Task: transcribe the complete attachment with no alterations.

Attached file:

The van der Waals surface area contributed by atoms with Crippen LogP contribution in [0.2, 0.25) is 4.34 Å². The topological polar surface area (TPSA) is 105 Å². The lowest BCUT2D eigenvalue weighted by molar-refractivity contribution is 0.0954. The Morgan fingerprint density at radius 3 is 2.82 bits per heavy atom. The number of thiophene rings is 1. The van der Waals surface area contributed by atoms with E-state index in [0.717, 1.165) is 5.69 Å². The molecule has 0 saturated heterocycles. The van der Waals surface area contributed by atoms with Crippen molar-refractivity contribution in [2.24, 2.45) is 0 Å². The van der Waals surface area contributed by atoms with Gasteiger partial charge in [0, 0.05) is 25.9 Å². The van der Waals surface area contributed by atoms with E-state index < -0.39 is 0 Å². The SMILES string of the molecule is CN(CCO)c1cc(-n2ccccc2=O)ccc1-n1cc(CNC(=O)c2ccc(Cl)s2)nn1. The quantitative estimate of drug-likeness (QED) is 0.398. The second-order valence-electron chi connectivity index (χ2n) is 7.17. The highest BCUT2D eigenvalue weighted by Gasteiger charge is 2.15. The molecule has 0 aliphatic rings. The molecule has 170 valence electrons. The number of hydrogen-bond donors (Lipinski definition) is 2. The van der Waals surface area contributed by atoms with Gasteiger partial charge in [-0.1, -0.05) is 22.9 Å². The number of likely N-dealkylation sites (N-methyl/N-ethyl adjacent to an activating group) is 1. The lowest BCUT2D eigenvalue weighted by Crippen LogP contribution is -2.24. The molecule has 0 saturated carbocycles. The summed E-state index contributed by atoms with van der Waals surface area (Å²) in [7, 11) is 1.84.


The van der Waals surface area contributed by atoms with Crippen LogP contribution in [0.2, 0.25) is 4.34 Å². The topological polar surface area (TPSA) is 105 Å². The lowest BCUT2D eigenvalue weighted by molar-refractivity contribution is 0.0954. The Morgan fingerprint density at radius 3 is 2.82 bits per heavy atom. The number of thiophene rings is 1. The van der Waals surface area contributed by atoms with E-state index in [0.717, 1.165) is 5.69 Å². The molecule has 0 saturated heterocycles. The van der Waals surface area contributed by atoms with Crippen molar-refractivity contribution in [2.24, 2.45) is 0 Å². The van der Waals surface area contributed by atoms with Gasteiger partial charge in [0, 0.05) is 25.9 Å². The van der Waals surface area contributed by atoms with E-state index < -0.39 is 0 Å². The SMILES string of the molecule is CN(CCO)c1cc(-n2ccccc2=O)ccc1-n1cc(CNC(=O)c2ccc(Cl)s2)nn1. The quantitative estimate of drug-likeness (QED) is 0.398. The second-order valence-electron chi connectivity index (χ2n) is 7.17. The highest BCUT2D eigenvalue weighted by Gasteiger charge is 2.15. The molecule has 0 aliphatic rings. The molecule has 170 valence electrons. The number of hydrogen-bond donors (Lipinski definition) is 2. The van der Waals surface area contributed by atoms with Gasteiger partial charge in [-0.1, -0.05) is 22.9 Å². The number of likely N-dealkylation sites (N-methyl/N-ethyl adjacent to an activating group) is 1. The lowest BCUT2D eigenvalue weighted by Crippen LogP contribution is -2.24. The molecule has 0 saturated carbocycles. The summed E-state index contributed by atoms with van der Waals surface area (Å²) in [7, 11) is 1.84.